That’s correct, that’s why there has to be an additional device involved, either an in wall relay at some point on the circuit where there is a neutral, or by using a smart bulb such as a Phillips hue.

The Fibaro in wall dimmer micro can be used with just two wires, so it’s a popular solution, but as you noted, it’s not just the neutral that’s the issue, it’s also the size of the pattress box.

a battery was incorporated into the switch to power the zwave device when the switch was open, it would solve this problem.

Putting a battery inside the wall solves the problem of powering the radio, but if you burn down your house it’s not really an effective long-term solution. :wink: Our goal is never just to make a single light turn on–it’s to safely incorporate home automation controls into your overall electrical system.

The Lightwaverf dimmer seems to be the only other option apart from a device similar to the Fibaro universal dimmer and potentially deepening the patress. However, the Lightwaverf dimmer is only rated to 250w, I have 8 x 40w on one dimmer.

There are some additional options. A common one is to put the micro at the ceiling rose rather than at the wall switch. There’s almost always a neutral there.

Another option is to use the energie or Lutron switches with one of the community created methods, although at present both of these require also using a “man in the middle” server device, typically a raspberry pi, and that requires more effort and technical set up than many people want to do.

Just this month at CES 2017 and official SmartThings/Lutron integration was announced, with the lutron staff saying they expected it in place by March. If it does arrive in that timeframe, that will provide another set of alternatives.

But for now, the most effective may be just to consider putting a micro at the ceiling Rose. That will give you a choice of more brands, as well.

Thanks, micro in the ceiling seems to be the most effective and easiest way to go.

As an aside, why would a battery (removable) in the light switch be a fire hazard? Surely it’s no worse than a backup battery in a smoke detector.

I think you’re right. There’s just no standard that currently allows for this right now. Automation is still a relatively niche industry, hopefully if it becomes more mainstream, then standards will be created that allow for safe inclusion of batteries for such use.

The smoke detector is also a surface mount device, it’s not sunk inside the ceiling.

You asked why Z wave light switches don’t just have a battery inside. The answer is that the ones that are surface mount devices can. The ones which go inside the Patress box inside a wall would not comply with safety code. There are actually multiple technical reasons why this is true, but the fact that it’s true is why those devices are not on the market.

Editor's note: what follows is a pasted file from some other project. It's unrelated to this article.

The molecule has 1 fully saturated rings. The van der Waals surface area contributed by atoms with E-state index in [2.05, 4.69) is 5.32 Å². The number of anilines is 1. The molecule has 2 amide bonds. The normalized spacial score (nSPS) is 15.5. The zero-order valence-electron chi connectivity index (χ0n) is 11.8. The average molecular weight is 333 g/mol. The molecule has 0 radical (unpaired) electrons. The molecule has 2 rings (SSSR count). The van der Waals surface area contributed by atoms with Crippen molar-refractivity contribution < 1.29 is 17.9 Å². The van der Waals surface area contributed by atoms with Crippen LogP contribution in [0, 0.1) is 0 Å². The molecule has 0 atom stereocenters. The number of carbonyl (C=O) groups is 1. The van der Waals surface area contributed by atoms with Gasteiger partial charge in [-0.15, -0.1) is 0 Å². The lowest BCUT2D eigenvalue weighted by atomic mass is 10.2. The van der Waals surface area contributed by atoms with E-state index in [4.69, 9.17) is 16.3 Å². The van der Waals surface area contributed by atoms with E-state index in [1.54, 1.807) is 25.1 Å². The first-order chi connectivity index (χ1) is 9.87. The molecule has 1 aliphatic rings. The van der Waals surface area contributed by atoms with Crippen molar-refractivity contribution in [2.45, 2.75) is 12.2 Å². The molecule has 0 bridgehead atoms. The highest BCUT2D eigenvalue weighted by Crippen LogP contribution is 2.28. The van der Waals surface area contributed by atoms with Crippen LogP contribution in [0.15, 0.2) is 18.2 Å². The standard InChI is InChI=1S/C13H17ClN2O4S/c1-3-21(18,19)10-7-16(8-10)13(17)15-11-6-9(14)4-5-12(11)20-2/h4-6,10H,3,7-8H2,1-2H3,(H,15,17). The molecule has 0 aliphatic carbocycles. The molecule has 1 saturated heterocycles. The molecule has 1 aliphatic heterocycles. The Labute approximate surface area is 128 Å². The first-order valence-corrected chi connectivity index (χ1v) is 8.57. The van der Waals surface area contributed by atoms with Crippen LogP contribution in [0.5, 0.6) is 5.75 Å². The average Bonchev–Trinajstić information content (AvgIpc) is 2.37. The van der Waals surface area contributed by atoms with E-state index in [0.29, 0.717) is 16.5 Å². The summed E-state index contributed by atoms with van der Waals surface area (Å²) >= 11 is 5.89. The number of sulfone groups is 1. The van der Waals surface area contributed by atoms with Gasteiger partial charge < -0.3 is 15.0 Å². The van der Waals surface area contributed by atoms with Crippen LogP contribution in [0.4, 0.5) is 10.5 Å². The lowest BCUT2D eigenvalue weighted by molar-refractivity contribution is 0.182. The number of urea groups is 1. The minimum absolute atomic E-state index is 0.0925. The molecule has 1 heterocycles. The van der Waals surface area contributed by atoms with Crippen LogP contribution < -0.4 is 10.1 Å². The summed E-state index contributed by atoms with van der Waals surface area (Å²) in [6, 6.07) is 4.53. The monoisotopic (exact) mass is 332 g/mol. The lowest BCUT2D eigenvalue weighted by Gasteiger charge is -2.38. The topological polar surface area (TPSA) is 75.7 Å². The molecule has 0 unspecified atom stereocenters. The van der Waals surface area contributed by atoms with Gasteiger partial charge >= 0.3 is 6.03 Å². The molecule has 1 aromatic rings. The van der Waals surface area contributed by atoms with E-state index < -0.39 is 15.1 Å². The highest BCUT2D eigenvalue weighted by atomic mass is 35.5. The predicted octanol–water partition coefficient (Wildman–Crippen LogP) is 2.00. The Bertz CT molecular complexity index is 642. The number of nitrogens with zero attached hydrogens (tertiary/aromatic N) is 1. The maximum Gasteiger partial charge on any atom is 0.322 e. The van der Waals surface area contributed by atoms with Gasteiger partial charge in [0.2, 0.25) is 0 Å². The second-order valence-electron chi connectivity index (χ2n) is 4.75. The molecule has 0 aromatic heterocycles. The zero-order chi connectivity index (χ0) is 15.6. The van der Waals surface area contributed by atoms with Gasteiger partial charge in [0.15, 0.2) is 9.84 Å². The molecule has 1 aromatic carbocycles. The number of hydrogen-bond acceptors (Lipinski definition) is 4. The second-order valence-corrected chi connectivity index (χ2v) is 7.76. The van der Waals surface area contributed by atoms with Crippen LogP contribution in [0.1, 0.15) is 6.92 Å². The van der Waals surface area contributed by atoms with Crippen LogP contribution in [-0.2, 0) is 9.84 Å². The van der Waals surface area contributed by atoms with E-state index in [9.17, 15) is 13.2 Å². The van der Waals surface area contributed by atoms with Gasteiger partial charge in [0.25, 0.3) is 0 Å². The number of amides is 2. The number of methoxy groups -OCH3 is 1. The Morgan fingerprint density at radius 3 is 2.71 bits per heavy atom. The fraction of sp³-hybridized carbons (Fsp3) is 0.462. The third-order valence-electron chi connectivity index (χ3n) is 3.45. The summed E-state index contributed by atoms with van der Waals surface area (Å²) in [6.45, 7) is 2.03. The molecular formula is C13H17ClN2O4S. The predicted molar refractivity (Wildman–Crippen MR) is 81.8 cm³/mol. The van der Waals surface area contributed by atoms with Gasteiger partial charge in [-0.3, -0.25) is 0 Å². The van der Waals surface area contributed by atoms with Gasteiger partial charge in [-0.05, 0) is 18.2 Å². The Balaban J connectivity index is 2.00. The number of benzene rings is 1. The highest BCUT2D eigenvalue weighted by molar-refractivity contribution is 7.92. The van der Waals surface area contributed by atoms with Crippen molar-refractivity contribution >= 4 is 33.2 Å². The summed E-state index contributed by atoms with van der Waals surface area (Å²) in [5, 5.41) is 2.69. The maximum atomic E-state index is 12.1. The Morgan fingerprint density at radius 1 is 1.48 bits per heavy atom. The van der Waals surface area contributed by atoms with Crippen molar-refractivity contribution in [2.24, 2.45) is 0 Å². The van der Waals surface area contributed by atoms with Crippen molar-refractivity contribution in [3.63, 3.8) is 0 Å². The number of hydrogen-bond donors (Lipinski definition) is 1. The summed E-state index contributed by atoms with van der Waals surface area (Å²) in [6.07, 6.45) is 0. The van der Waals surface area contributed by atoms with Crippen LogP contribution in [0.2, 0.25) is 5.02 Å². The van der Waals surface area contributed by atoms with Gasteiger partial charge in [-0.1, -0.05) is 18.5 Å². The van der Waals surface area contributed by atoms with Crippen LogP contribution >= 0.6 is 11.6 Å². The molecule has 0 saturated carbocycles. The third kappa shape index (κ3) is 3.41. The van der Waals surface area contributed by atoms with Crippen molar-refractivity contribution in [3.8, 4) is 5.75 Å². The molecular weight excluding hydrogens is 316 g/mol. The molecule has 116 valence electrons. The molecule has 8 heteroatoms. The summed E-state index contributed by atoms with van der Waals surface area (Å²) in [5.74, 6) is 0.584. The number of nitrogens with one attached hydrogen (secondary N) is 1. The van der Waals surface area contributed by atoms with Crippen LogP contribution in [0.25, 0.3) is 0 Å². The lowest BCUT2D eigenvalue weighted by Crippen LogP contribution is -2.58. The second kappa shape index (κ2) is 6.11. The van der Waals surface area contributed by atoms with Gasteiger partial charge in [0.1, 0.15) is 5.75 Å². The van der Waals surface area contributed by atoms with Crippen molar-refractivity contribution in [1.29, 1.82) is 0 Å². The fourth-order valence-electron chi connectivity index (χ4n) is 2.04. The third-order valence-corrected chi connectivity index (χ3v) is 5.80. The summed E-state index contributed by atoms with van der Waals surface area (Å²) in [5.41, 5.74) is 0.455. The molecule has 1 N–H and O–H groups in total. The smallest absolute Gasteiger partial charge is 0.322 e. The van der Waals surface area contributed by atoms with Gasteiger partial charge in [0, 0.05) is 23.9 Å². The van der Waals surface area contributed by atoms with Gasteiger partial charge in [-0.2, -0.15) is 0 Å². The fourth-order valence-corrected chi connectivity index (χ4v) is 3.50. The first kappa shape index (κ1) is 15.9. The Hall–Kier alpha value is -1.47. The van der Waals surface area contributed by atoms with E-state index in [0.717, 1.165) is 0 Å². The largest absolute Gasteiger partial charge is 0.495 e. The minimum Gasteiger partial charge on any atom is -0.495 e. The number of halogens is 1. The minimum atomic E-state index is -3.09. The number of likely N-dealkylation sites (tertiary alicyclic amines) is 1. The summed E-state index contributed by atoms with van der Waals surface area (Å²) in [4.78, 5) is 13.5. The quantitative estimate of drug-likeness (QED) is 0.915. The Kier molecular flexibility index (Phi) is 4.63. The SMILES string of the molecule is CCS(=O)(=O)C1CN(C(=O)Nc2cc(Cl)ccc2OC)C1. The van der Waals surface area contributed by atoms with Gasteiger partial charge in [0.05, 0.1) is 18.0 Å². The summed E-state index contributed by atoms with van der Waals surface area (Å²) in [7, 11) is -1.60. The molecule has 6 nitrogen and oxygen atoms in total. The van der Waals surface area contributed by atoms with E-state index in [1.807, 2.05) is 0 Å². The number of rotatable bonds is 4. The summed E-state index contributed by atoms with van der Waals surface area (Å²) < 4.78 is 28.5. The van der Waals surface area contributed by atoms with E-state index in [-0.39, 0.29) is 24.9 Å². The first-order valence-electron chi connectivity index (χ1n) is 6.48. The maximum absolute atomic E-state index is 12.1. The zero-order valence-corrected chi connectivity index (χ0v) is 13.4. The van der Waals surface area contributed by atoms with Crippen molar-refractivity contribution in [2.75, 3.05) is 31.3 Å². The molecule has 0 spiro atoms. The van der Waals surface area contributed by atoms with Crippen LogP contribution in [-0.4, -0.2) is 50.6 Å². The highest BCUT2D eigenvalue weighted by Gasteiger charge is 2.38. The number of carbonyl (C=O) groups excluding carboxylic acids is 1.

Thanks again for the response. It seemed such an obvious solution that I wondered why it hadn’t been done.

Looks like I need the older Fibaro FGD-211 as the 212 is only rated at 250w.

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Thanks for the heads up about the batteries, just checked. I had one leaking. Brand new hub, only installed in December. Have now removed.

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I have just had another thought. My main problem is both only 2 wires (solution dimmer in ceiling). The other problem was that the current set up is 8 x 40w too much for the Fibaro 2 (250w), the 1st generation Fibaro has a 500w rating, but very difficult to find in the UK now. The obvious solution came to me today. Bit slow, I guess, replace existing 40w with 4w LED’s! Job done, now I can use the second generation.

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Does anyone know if the new Sonoff pow switch could be used to emulate an inline relay to control the lights but know the state, so that it could “interact” with the physical switch on the wall… I know there are a few rather dull looking zwave light switches that will run if you have a neutral wire. (I am lucky i do) and i know there is an expensive relay that will do it from Fibaro i think, but i want the affordable option. (i will make an informed decision on the safety merits of one of the newer sonoff devices in good time) Replacing with a sonoff touch is one option for some lights, but not good for 2 and 3 gang etc… I want to be able to purchase a nice standard brushed silver light switch and use a relay… (either momentary push switch, rocker or switched style) (the sonoff pow is a bit big so that might be a prob, if it it could be setup to work )